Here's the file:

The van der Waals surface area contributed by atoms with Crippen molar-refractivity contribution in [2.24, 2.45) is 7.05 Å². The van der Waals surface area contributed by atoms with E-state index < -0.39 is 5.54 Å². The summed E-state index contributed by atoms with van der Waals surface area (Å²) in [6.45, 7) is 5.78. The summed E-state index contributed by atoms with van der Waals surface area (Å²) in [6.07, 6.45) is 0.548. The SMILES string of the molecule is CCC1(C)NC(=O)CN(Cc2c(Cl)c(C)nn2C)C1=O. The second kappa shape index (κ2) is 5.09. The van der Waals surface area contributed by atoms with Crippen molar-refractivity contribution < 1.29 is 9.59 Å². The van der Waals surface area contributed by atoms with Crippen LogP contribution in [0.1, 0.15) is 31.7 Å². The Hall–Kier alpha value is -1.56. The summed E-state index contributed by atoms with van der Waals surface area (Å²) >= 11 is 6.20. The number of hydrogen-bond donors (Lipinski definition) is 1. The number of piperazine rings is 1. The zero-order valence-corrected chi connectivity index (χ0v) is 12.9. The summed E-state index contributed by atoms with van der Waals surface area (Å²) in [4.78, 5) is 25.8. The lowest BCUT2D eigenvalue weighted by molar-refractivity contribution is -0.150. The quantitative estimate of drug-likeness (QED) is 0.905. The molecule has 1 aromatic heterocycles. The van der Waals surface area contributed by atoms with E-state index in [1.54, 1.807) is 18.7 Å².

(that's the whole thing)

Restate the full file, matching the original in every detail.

The van der Waals surface area contributed by atoms with Crippen molar-refractivity contribution in [2.24, 2.45) is 7.05 Å². The van der Waals surface area contributed by atoms with E-state index < -0.39 is 5.54 Å². The summed E-state index contributed by atoms with van der Waals surface area (Å²) in [6.45, 7) is 5.78. The summed E-state index contributed by atoms with van der Waals surface area (Å²) in [6.07, 6.45) is 0.548. The SMILES string of the molecule is CCC1(C)NC(=O)CN(Cc2c(Cl)c(C)nn2C)C1=O. The second kappa shape index (κ2) is 5.09. The van der Waals surface area contributed by atoms with Crippen molar-refractivity contribution < 1.29 is 9.59 Å². The van der Waals surface area contributed by atoms with Crippen LogP contribution in [0.1, 0.15) is 31.7 Å². The Hall–Kier alpha value is -1.56. The summed E-state index contributed by atoms with van der Waals surface area (Å²) >= 11 is 6.20. The number of hydrogen-bond donors (Lipinski definition) is 1. The number of piperazine rings is 1. The zero-order valence-corrected chi connectivity index (χ0v) is 12.9. The summed E-state index contributed by atoms with van der Waals surface area (Å²) in [4.78, 5) is 25.8. The lowest BCUT2D eigenvalue weighted by molar-refractivity contribution is -0.150. The quantitative estimate of drug-likeness (QED) is 0.905. The molecule has 1 aromatic heterocycles. The van der Waals surface area contributed by atoms with E-state index in [1.54, 1.807) is 18.7 Å².